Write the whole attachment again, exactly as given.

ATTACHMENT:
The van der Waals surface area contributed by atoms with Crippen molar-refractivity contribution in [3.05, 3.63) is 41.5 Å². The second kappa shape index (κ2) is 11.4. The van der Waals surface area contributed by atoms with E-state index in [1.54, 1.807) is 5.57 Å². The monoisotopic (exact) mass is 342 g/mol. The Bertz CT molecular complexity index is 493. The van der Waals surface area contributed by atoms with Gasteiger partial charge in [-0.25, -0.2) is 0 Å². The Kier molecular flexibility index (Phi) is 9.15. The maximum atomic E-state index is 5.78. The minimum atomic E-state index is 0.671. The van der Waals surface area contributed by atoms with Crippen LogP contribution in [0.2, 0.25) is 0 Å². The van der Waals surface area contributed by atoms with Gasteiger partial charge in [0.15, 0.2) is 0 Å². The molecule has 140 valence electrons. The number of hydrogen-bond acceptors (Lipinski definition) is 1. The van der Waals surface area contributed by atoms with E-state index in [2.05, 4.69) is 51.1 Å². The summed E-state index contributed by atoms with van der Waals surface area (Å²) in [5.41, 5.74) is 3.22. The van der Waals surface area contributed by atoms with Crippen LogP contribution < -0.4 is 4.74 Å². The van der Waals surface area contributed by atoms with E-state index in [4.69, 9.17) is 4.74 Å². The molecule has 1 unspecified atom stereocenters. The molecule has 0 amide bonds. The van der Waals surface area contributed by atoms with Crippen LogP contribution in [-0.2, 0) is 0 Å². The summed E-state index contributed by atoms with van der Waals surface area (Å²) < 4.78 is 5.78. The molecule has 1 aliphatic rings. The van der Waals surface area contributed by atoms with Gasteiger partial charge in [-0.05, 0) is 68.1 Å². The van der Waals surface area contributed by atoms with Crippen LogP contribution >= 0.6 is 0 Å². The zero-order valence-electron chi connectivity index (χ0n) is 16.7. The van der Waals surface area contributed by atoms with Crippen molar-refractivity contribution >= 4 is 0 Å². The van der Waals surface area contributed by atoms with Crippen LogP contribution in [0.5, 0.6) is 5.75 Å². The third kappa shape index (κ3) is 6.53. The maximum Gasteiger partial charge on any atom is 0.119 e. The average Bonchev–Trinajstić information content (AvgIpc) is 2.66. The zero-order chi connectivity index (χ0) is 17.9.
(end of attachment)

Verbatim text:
The van der Waals surface area contributed by atoms with Crippen molar-refractivity contribution in [3.05, 3.63) is 41.5 Å². The second kappa shape index (κ2) is 11.4. The van der Waals surface area contributed by atoms with E-state index in [1.54, 1.807) is 5.57 Å². The monoisotopic (exact) mass is 342 g/mol. The Bertz CT molecular complexity index is 493. The van der Waals surface area contributed by atoms with Gasteiger partial charge in [-0.25, -0.2) is 0 Å². The Kier molecular flexibility index (Phi) is 9.15. The maximum atomic E-state index is 5.78. The minimum atomic E-state index is 0.671. The van der Waals surface area contributed by atoms with Crippen LogP contribution in [0.2, 0.25) is 0 Å². The van der Waals surface area contributed by atoms with Gasteiger partial charge in [0.15, 0.2) is 0 Å². The molecule has 140 valence electrons. The number of hydrogen-bond acceptors (Lipinski definition) is 1. The van der Waals surface area contributed by atoms with E-state index in [2.05, 4.69) is 51.1 Å². The summed E-state index contributed by atoms with van der Waals surface area (Å²) in [5.41, 5.74) is 3.22. The van der Waals surface area contributed by atoms with Crippen LogP contribution < -0.4 is 4.74 Å². The van der Waals surface area contributed by atoms with E-state index in [4.69, 9.17) is 4.74 Å². The molecule has 1 unspecified atom stereocenters. The molecule has 0 amide bonds. The van der Waals surface area contributed by atoms with Crippen LogP contribution in [-0.2, 0) is 0 Å². The summed E-state index contributed by atoms with van der Waals surface area (Å²) < 4.78 is 5.78. The molecule has 1 aliphatic rings. The van der Waals surface area contributed by atoms with Gasteiger partial charge in [-0.05, 0) is 68.1 Å². The van der Waals surface area contributed by atoms with Crippen LogP contribution >= 0.6 is 0 Å². The zero-order valence-electron chi connectivity index (χ0n) is 16.7. The van der Waals surface area contributed by atoms with Crippen molar-refractivity contribution >= 4 is 0 Å². The van der Waals surface area contributed by atoms with Crippen LogP contribution in [0.5, 0.6) is 5.75 Å². The third kappa shape index (κ3) is 6.53. The maximum Gasteiger partial charge on any atom is 0.119 e. The average Bonchev–Trinajstić information content (AvgIpc) is 2.66. The zero-order chi connectivity index (χ0) is 17.9.